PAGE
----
This past summer, the future of our postdoctoral association’s Science Policy Committee was uncertain. We were without purpose, our programming was sporadic—a seminar here, a blog post there—and overall interest seemed low. As a co-chair of the committee, which had dwindled to a grand total of two members, I struggled to identify ways to engage our postdoc community and to transform our group into a productive and useful entity. Our postdoc association leadership felt—rightfully—that the committee wasn’t serving the needs of our community, and we were set to be on the chopping block if the committee couldn’t be revived with new goals for the next year.
Fast-forward through the imbroglio that has been our nation’s political landscape over the last few months, and now our committee is reinvigorated with a new purpose: to broadly advocate for science, which really should have been our purpose all along. It was like a light switch turned on after the election and our advocacy efforts kicked into high gear. We have been reminded that we can’t assume that everyone just gets that science is an important endeavor; we need to reach out, build relationships, communicate our science, and demonstrate why it is so vitally important.
Figuring out exactly how to do this can seem like a daunting task, especially for early-career researchers. Our day job—doing science—doesn’t leave much room for advocacy efforts. It also doesn’t help that many of us lack formal training on how to engage with the public or communicate our science. Starting advocacy efforts from scratch can seem overwhelming, making it difficult to know where or how to begin.
But we can’t let these challenges stop us. We should also remember that advocacy efforts are not one-size-fits-all; there are many different ways to support and advance science. Here are some tangible examples of what our Science Policy Committee has been doing and is committed to doing in the coming months—because who, if not scientists, will advocate for science?
Hold webinar viewing parties. Many scientific societies understand that their communities are concerned that science has lost its seat at the table (among other worries) and are producing webinars discussing policy changes and issues of importance to the scientific community. We have piggybacked on these efforts by creating opportunities for postdocs to watch these webinars together. With minimal effort, we have started to build community and identify individuals with science advocacy interests to increase our committee membership.
Host science policy seminars. To kick it up a notch from webinars, our committee is implementing more science policy programming during our weekly postdoc seminar series. Hosting seminars covering science policy topics, such as biosafety regulations and what working as a scientist in the federal government is like, provides a valuable opportunity for researchers to learn from experts about these issues.
Design a science advocacy workshop. We are organizing a citywide science advocacy symposium for early-career scientists that will feature workshops teaching advocacy essentials, including how to distill your message, contact your representatives, and use social media platforms to communicate science. Although organizing this event will take a lot of work, we believe it will be a powerful tool for active training, brainstorming, and community-building for participants from all of our area institutions.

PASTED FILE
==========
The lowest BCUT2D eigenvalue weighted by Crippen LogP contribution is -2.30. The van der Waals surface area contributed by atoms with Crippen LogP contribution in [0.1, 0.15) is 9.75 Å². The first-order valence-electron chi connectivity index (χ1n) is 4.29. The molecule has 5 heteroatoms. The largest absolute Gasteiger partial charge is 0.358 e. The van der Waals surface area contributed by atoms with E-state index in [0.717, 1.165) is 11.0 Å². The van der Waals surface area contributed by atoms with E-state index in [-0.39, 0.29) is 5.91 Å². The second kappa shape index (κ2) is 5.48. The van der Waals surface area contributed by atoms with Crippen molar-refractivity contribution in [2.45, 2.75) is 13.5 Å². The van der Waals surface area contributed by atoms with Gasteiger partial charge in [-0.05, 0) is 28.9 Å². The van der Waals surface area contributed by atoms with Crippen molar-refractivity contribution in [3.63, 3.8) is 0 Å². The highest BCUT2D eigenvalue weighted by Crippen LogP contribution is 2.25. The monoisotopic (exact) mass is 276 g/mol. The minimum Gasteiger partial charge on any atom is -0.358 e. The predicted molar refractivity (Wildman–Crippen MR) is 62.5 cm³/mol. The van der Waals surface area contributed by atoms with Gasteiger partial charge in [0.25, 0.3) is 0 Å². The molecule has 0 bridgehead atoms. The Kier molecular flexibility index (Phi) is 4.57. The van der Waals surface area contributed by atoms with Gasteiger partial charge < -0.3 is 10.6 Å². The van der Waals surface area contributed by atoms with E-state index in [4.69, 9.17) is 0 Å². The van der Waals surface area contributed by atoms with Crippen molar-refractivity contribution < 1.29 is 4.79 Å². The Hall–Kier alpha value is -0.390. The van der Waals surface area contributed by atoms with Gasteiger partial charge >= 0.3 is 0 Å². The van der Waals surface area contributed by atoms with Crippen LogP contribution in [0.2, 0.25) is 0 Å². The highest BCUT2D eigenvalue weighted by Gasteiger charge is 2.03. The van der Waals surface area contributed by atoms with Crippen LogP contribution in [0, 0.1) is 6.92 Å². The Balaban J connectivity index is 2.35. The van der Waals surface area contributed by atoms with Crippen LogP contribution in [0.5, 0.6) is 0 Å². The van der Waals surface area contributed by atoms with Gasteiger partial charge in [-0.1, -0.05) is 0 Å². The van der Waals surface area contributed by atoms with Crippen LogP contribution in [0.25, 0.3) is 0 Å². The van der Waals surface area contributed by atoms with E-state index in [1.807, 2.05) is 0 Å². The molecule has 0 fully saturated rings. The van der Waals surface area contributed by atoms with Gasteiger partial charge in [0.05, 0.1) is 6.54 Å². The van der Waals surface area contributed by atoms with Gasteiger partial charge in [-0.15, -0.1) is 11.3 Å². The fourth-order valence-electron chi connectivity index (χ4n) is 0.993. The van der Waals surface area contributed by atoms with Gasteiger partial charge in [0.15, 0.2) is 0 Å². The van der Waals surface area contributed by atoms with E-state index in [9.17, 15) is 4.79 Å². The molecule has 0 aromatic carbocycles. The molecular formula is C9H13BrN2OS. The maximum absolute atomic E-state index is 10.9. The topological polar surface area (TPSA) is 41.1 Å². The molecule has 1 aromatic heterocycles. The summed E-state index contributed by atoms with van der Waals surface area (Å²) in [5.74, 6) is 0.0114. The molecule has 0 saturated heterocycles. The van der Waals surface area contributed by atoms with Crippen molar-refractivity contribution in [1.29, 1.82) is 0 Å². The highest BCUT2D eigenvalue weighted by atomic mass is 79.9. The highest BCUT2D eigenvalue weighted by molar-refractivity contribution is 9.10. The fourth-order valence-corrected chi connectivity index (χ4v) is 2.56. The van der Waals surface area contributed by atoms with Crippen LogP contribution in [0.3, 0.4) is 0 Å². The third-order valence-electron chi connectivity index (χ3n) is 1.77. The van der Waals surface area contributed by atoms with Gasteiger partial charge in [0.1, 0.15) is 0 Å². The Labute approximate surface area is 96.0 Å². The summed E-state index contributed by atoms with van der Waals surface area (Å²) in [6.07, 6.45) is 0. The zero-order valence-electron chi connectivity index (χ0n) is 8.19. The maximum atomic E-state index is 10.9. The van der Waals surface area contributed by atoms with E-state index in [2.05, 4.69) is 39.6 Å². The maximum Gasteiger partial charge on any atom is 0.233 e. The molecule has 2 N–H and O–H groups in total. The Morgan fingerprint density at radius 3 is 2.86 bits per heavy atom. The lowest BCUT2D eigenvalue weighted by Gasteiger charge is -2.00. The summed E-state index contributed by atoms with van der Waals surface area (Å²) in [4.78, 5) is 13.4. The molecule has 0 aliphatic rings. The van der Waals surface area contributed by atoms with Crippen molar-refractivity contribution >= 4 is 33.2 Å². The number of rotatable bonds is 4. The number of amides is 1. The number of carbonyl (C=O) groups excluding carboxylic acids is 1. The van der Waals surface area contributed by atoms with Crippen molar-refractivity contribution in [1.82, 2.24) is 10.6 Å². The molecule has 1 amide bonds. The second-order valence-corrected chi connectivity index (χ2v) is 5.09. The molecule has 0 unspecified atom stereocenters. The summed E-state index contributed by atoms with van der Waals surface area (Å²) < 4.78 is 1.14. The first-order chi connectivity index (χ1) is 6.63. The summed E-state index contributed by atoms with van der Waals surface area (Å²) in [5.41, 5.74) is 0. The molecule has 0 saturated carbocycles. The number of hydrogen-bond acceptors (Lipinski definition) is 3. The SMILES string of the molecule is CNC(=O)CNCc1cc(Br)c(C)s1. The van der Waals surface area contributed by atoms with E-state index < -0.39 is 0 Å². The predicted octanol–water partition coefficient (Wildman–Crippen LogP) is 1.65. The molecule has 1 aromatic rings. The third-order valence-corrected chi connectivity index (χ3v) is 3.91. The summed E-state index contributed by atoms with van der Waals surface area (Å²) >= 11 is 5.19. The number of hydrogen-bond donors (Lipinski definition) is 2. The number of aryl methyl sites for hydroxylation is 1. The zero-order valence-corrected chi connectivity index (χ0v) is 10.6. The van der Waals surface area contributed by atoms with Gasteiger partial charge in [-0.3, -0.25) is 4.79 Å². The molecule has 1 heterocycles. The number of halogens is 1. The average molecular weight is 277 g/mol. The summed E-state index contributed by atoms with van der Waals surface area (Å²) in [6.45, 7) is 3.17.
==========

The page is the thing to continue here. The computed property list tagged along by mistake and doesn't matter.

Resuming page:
Organize a State Hill Day. Interacting with politicians is a chance for us to convey the importance of science and to serve as a resource to our policymakers. Yet, most scientists have never talked to a politician. You can change this by getting a group of graduate students and postdocs together and heading to your state Capitol. Ask your university’s government relations department to help schedule meetings with your politicians. To understand the issues that are important to scientists in their districts, politicians need to hear from you.
Invite your government representatives for a lab tour. As scientists, we sometimes take for granted that everyone knows what a lab is like. They don’t. But you can give policymakers an opportunity to see science behind the scenes and offer a powerful story for them to tell by setting up lab tours. Pick labs with great science communicators to show your government representatives where the science happens. Again, your university’s government relations office is a great resource for getting started.
Volunteer. Volunteering with organizations that support causes important to scientists provides a chance to engage with the broader community and make science visible. There are many ways to find these organizations. In our case, our science advocacy symposium will include an outreach fair as a way to connect our science community with local nonprofit science organizations looking for volunteers.
Host a science cafe. These events provide a platform for scientists to share their work and engage in conversation with nonscientists at local restaurants. Universities need community allies to stand with us, and science cafes offer a fun starting point for building these relationships.
Make science visual. Share cool images of science happening at your university on your social media platforms. Scientists and nonscientists alike are curious creatures, so catch people’s interest with a striking image and use a caption to explain the science behind it.
Share your voice on Twitter. Since the election, we have significantly increased our Twitter activity to share science policy and advocacy news, events, and opportunities. Twitter is a powerful tool with immediate impact that we can harness to connect with a broad scientific community and take part in the national conversation on science. (Remember the trending successes of #USofScience and #actuallivingscientist?) It has also helped us gain visibility within our own university and with organizations in our area.